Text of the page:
draft-ietf-dnsext-obsolete-iquery-00.txt   draft-ietf-dnsext-obsolete-iquery-01.txt 
DNSEXT Working Group David C Lawrence
DNSEXT Working Group David Lawrence (Nominum) INTERNET-DRAFT Nominum
<draft-ietf-dnsext-obsolete-iquery-01.txt> June 2001
<draft-ietf-dnsext-obsolete-iquery-00.txt>
Updates: RFC 1035 Updates: RFC 1035
Obsoleting IQUERY Obsoleting IQUERY
Status of this Memo Status of this Memo
This document is an Internet-Draft and is in full conformance with This document is an Internet-Draft and is in full conformance with
all provisions of Section 10 of RFC2026. all provisions of Section 10 of RFC2026.
Internet-Drafts are working documents of the Internet Engineering Internet-Drafts are working documents of the Internet Engineering
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The list of current Internet-Drafts can be accessed at The list of current Internet-Drafts can be accessed at
http://www.ietf.org/ietf/1id-abstracts.txt http://www.ietf.org/ietf/1id-abstracts.txt
The list of Internet-Draft Shadow Directories can be accessed at The list of Internet-Draft Shadow Directories can be accessed at
http://www.ietf.org/shadow.html http://www.ietf.org/shadow.html
Comments should be sent to the authors or the DNSEXT WG mailing list Comments should be sent to the authors or the DNSEXT WG mailing list
namedroppers@ops.ietf.org. namedroppers@ops.ietf.org.
This draft expires on August 22, 2001. This draft expires on December 20, 2001.
Copyright Notice Copyright Notice
Copyright (C) The Internet Society (2001). All rights reserved. Copyright (C) The Internet Society (2001). All rights reserved.
Abstract Abstract
Based on a lack of working implementations of the IQUERY method Based on a lack of working implementations of the IQUERY method
of performing inverse DNS lookups, and because an alternative of performing inverse DNS lookups, and because an alternative
mechanism for doing inverse queries of address records has been mechanism for doing inverse queries of address records has been
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use, particularly for servers that are authoritative for millions use, particularly for servers that are authoritative for millions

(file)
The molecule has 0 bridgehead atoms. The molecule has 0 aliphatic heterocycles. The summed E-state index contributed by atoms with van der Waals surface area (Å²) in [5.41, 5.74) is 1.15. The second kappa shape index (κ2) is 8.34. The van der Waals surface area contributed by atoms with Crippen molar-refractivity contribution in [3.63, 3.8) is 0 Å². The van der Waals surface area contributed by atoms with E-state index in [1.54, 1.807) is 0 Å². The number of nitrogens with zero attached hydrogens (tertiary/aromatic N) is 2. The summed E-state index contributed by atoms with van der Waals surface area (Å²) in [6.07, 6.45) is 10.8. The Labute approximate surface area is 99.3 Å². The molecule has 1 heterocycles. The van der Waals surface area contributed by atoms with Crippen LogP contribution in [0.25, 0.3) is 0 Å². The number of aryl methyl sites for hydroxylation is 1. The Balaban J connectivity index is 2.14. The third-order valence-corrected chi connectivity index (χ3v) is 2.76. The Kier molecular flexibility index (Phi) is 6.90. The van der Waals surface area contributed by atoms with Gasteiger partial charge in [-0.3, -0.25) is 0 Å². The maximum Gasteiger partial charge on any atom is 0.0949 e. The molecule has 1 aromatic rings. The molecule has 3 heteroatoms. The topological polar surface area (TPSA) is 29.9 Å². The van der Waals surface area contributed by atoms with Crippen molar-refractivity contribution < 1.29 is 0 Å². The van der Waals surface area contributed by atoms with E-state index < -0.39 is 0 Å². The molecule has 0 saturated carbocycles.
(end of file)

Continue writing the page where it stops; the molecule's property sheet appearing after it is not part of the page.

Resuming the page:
of names. of names.
Response packet from these megaservers could be exceptionally Response packet from these megaservers could be exceptionally
large, and easily run into megabyte sizes. For example, using large, and easily run into megabyte sizes. For example, using
IQUERY to find every domain that is delegated to one of the IQUERY to find every domain that is delegated to one of the
nameservers of a large ISP could return tens of thousands of nameservers of a large ISP could return tens of thousands of
3-tuples in the question section. This could easily be used to 3-tuples in the question section. This could easily be used to
launch denial of service attacks. launch denial of service attacks.
Furthermore, many organizations would opt to disable IQUERY, if it Operators of servers that do support IQUERY in some form (such as
existed, because it could expose large blocks of names in their very old BIND 4 servers) generally opt to disable it. This is
zones, such as if many of those names have a common mail largely due to bugs in insufficiently-exercised code, or concerns
exchanger. about exposure of large blocks of names in their zones by probes
such as inverse MX queries.
IQUERY is also somewhat inherently crippled by being unable to tell IQUERY is also somewhat inherently crippled by being unable to tell